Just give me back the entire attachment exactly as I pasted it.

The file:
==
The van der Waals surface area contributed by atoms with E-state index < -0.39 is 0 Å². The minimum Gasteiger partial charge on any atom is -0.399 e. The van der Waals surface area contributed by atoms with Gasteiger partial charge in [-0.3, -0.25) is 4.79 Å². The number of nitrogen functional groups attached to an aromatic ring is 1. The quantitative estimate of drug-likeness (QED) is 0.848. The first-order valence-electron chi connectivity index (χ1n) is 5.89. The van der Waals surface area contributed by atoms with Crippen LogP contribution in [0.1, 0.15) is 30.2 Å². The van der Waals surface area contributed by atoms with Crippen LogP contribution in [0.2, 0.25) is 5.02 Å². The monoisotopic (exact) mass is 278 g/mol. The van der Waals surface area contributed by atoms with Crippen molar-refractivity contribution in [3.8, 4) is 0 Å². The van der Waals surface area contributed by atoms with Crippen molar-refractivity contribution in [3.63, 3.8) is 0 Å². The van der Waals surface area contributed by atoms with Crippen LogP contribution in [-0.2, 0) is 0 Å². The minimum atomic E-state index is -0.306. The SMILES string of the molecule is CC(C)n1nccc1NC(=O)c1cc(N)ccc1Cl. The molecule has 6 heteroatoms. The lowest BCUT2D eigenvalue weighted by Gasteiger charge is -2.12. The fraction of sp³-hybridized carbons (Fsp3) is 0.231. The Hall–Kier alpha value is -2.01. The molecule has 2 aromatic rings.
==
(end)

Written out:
The van der Waals surface area contributed by atoms with E-state index < -0.39 is 0 Å². The minimum Gasteiger partial charge on any atom is -0.399 e. The van der Waals surface area contributed by atoms with Gasteiger partial charge in [-0.3, -0.25) is 4.79 Å². The number of nitrogen functional groups attached to an aromatic ring is 1. The quantitative estimate of drug-likeness (QED) is 0.848. The first-order valence-electron chi connectivity index (χ1n) is 5.89. The van der Waals surface area contributed by atoms with Crippen LogP contribution in [0.1, 0.15) is 30.2 Å². The van der Waals surface area contributed by atoms with Crippen LogP contribution in [0.2, 0.25) is 5.02 Å². The monoisotopic (exact) mass is 278 g/mol. The van der Waals surface area contributed by atoms with Crippen molar-refractivity contribution in [3.8, 4) is 0 Å². The van der Waals surface area contributed by atoms with Crippen molar-refractivity contribution in [3.63, 3.8) is 0 Å². The van der Waals surface area contributed by atoms with Crippen LogP contribution in [-0.2, 0) is 0 Å². The minimum atomic E-state index is -0.306. The SMILES string of the molecule is CC(C)n1nccc1NC(=O)c1cc(N)ccc1Cl. The molecule has 6 heteroatoms. The lowest BCUT2D eigenvalue weighted by Gasteiger charge is -2.12. The fraction of sp³-hybridized carbons (Fsp3) is 0.231. The Hall–Kier alpha value is -2.01. The molecule has 2 aromatic rings.